صور الصفحة
PDF
النشر الإلكتروني

"Tis not a lip or eye we beauty call,

But the joint force and full result of all.
Thus when we view some well proportion'd dome,
(The world's just wonder, and e'en thine, O Rome!)
No single parts unequally surprise,

All comes united to th' admiring eyes;

No monstrous height, or breadth, or length, ap

pear;

The whole at once is bold and regular.

Whoever thinks a faultless piece to see, Thinks what ne'er was, nor is, nor e'er shall be. In every work regard the writer's end,

Since none can compass more than they intend;
And if the means be just, the conduct true,
Applause, in spite of trivial faults, is due.
As men of breeding, sometimes men of wit,
To avoid great errors must the less commit;
Neglect the rules each verbal critic lays,
For not to know some trifles is a praise.
Most critics, fond of some subservient art,
Still make the whole depend upon a part:
They talk of principles, but notions prize,
And all to one lov'd folly sacrifice.

Once on a time1 La Mancha's Knight, they say,
A certain bard encountering on the way,
Discours'd in terms as just, with looks as sage,
As e'er could Dennis, of the Grecian stage;

1 This incident is from The Second Part of Don Quixote, originally written by Don Alonzo Fernandez de Avellaneda, and afterwards imitated and new-modelled by Le Sage.

Concluding all were desperate sots and fools
Who durst depart from Aristotle's rules.
Our author, happy in a judge so nice,
Produc'd his play, and begg'd the knight's advice;
Made him observe the subject and the plot,
The manners, passions, unities; what not?
All which exact to rule were brought about,
Were but a combat in the lists left out.
"What! leave the combat out?" exclaims the
knight.

"Yes, or we must renounce the Stagyrite."
"Not so, by Heaven! (he answers in a rage)
Knights, squires, and steeds must enter on the
stage."

"So vast a throng the stage can ne'er contain." "Then build a new, or act it in a plain."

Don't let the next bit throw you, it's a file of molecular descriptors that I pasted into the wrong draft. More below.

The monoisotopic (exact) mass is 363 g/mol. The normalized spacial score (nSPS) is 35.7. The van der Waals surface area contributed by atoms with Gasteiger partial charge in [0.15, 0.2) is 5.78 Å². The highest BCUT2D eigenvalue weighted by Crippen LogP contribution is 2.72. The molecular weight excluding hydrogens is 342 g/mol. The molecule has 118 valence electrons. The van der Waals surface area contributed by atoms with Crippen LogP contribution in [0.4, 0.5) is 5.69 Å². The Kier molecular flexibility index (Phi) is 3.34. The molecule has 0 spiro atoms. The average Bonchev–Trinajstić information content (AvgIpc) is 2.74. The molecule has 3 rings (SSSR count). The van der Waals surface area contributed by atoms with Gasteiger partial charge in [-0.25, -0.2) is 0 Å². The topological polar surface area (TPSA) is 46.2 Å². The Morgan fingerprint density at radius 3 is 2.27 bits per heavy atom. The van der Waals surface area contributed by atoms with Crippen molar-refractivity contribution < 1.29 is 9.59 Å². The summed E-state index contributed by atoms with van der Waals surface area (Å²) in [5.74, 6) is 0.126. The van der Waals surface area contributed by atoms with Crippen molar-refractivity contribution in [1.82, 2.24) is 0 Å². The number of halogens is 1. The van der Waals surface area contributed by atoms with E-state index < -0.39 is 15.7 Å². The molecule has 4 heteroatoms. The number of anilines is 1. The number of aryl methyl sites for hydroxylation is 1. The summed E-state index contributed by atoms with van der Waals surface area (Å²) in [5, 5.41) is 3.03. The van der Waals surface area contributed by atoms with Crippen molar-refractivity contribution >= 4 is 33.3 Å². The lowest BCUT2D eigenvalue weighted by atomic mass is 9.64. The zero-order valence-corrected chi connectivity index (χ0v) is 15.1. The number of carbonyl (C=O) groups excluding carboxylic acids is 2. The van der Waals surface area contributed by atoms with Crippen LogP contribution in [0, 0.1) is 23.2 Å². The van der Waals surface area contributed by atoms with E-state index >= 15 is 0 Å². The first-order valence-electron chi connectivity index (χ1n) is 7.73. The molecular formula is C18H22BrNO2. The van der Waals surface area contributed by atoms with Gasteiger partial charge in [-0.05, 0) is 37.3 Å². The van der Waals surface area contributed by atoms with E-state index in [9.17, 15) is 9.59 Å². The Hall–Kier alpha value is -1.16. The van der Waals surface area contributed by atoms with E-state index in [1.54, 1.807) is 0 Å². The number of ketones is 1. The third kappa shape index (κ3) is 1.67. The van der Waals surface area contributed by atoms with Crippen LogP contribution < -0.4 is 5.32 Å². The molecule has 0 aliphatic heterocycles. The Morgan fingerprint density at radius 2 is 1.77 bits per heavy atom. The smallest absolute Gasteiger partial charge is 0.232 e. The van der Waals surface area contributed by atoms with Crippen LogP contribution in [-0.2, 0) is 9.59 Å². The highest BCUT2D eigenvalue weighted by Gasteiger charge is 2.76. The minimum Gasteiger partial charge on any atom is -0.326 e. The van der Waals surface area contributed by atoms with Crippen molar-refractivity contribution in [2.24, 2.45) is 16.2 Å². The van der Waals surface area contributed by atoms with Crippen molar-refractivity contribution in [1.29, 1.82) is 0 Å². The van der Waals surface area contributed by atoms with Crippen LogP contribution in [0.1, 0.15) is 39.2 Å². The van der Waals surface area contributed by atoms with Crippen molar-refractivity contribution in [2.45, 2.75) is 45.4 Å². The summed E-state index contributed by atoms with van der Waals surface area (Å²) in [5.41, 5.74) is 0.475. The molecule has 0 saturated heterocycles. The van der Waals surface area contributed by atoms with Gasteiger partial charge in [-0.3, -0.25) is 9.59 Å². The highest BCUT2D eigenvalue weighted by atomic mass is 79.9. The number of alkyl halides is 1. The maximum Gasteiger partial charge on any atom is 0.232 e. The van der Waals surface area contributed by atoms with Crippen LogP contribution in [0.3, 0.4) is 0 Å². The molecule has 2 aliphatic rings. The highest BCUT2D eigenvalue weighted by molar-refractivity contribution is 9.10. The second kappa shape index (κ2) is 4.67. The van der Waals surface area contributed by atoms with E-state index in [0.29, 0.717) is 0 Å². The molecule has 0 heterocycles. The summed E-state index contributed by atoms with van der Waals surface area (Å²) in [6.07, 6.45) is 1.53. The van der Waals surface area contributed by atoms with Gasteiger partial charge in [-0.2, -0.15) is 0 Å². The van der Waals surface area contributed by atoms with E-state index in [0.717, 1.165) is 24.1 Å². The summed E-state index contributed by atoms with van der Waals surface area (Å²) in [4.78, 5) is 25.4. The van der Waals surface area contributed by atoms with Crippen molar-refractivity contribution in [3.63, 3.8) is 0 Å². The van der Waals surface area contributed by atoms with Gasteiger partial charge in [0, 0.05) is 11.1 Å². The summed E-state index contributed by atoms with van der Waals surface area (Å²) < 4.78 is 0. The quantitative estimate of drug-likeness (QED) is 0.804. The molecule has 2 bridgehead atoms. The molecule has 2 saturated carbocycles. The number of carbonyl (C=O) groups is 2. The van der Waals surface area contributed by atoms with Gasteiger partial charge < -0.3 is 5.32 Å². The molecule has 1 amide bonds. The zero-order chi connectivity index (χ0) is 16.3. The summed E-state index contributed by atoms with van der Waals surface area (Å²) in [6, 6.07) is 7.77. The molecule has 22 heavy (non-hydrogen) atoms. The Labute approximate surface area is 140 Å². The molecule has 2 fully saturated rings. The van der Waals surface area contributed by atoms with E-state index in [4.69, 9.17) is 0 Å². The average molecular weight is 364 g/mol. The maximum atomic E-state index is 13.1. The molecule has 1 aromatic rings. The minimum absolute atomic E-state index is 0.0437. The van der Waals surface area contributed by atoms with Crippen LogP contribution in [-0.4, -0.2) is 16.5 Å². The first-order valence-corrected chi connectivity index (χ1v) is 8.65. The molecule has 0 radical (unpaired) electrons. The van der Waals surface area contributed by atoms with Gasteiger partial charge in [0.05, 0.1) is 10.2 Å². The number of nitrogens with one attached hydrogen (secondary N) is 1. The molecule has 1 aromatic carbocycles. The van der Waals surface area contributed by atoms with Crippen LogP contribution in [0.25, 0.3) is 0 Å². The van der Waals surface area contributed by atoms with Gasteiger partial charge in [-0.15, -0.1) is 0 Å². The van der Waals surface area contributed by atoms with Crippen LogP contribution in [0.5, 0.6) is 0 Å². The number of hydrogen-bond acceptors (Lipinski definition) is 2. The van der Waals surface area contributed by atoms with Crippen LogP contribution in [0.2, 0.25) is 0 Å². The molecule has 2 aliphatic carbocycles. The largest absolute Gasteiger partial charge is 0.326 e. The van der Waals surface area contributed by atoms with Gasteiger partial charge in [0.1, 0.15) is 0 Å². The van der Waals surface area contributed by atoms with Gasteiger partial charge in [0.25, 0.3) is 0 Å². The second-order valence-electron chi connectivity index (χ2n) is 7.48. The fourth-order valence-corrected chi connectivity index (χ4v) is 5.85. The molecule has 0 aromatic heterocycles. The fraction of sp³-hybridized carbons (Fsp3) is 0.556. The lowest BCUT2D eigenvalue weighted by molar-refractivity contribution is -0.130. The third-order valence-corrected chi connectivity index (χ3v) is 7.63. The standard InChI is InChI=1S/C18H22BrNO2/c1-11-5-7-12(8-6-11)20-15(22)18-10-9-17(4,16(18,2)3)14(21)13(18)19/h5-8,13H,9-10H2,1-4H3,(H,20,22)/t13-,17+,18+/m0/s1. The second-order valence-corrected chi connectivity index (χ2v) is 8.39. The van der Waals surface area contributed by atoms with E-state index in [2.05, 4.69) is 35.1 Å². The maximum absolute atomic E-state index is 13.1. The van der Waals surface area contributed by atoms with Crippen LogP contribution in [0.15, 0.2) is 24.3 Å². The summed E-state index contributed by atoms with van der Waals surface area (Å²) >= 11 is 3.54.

Thus critics of less judgment than caprice,
Curious, not knowing, not exact, but nice,
Form short ideas, and offend in arts
(As most in manners), by a love to parts.

Some to conceit alone their taste confine,
And glittering thoughts struck out at every line;
Pleas'd with a work where nothing's just or fit,
One glaring chaos and wild heap of wit.
Poets, like painters, thus unskill'd to trace
The naked nature and the living grace,
With gold and jewels cover every part,
And hide with ornaments their want of art.

True wit is nature to advantage dress'd,
What oft was thought, but ne'er so well express'd;

Something whose truth convinc'd at sight we find,
That gives us back the image of our mind.
As shades more sweetly recommend the light,
So modest plainness sets off sprightly wit:
For works may have more wit than does them good,
As bodies perish through excess of blood.

Others for language all their care express,
And value books, as women men, for dress:
Their praise is still the style is excellent;
The sense they humbly take upon content.
Words are like leaves; and where they most
abound,

Much fruit of sense beneath is rarely found.
False eloquence, like the prismatic glass,
Its gaudy colours spreads on every place;